1854 January – August – GCB in Philadelphia; September – December – in Missouri 28 February – Republican Party founded in Ripon, Wisconsin; 30 May – Congress passes Kansas-Nebraska Act, which will begin escalating violence at the Missouri-Kansas border
1855 Late January – GCB returns to Philadelphia; late in June – returns to Missouri; paints portraits in the Independence/ Liberty /Kansas City region; Mid-September – works in Columbia, Missouri; 14 November – in Jefferson City painting and involved with Whig politics; 1 December – speaks before the Missouri legislature 27 January – Panama Railroad connects the Atlantic Ocean and Pacific Ocean; 12 February – Michigan opens first land grant college; 30 March – in the elections to choose whether Kansas will be a free or slave territory, Missourians cross the border and vote pro-slavery. Northern newspapers name the ballot stuffers, Border Ruffians; November 21 – pro-slavery proponent Franklin Coleman kills Charles Dow, a free-stater, which begins Kansas’ Wakarusa War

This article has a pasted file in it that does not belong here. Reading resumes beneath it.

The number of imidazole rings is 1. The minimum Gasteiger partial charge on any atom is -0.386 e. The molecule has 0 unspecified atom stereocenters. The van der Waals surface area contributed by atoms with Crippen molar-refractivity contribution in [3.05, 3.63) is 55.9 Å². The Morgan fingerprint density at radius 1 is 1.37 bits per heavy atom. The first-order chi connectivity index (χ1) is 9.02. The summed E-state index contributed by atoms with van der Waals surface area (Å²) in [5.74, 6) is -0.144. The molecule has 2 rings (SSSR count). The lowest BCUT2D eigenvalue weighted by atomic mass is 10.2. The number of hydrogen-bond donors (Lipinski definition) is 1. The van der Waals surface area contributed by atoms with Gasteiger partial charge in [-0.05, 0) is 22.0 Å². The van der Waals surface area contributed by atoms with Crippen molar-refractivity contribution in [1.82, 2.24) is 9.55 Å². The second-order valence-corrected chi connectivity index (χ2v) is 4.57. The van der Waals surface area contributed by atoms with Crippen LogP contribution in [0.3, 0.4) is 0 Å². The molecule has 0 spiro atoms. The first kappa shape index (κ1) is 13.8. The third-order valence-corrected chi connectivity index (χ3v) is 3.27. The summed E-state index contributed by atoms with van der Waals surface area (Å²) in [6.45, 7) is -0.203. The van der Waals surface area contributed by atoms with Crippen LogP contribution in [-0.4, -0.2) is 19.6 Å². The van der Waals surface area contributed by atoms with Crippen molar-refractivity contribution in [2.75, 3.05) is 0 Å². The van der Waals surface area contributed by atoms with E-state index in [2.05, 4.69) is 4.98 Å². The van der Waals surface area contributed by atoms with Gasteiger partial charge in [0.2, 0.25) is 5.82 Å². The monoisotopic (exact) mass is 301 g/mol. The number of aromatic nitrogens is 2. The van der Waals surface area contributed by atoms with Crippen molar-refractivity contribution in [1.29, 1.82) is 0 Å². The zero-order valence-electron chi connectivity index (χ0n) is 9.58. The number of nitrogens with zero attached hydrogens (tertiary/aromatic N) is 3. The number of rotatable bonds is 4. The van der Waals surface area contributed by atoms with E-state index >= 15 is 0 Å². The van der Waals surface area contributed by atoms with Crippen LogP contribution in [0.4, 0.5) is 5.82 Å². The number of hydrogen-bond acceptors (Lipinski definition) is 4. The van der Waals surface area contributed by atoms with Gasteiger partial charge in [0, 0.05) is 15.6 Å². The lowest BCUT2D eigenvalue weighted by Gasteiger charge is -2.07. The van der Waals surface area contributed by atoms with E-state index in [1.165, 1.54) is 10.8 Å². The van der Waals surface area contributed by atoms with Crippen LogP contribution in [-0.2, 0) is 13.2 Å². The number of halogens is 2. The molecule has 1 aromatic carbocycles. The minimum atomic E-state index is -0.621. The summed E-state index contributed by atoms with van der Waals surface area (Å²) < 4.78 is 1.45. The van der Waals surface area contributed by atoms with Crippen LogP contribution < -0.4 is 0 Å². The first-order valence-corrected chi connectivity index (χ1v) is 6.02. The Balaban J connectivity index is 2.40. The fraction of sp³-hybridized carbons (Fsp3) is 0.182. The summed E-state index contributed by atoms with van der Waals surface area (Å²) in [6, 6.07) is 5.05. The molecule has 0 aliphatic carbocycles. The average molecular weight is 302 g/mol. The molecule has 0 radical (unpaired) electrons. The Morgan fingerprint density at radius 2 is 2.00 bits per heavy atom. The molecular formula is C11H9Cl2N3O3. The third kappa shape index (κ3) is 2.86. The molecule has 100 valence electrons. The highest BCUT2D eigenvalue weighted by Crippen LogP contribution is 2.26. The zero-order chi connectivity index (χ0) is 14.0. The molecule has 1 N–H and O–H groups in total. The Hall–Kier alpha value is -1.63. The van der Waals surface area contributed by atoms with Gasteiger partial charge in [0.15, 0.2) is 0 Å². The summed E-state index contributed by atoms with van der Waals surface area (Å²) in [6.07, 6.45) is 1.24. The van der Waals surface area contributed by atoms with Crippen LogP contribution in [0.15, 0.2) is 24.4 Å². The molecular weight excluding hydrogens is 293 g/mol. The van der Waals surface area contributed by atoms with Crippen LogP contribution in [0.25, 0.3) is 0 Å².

1856 January – May – in Columbia; 6 May – arrives in St. Louis; 2 June – in Louisville, Kentucky; Summer – GCB in Boston and Philadelphia preparing historic portraits for Missouri capitol; 14 August – travels with family to France; 1 November – arrives in Düsseldorf 18 February – the American, or Know-Nothing, Party nominates Millard Fillmore for president; May 22 – Senator Charles Sumner delivers “Crimes Against Kansas” speech. Sen. Preston Brooks canes him into unconsciousness; May 26 – John Brown leads massacre of five pro-slavery settlers at Pottawatomie Creek, Kansas; 30 August – Battle of Osawatomie – John W. Reid of Independence, Missouri, leads pro-slavery to defeat free-soilers. Among the dead were Frederick Brown, a son of John Brown; Four more wars occur between pro-slavery and free-state supporters in Kansas and Missouri by the end of the year: Black Jack, Franklin, Fort Titus, Osawatomie, and Hickory Point. More casualties on each side
1857 GCB paints in Dusseldorf 6 March – Dred Scott Decision; 28 May, Utah Mormon War begins; 24 August – Panic of 1857 begins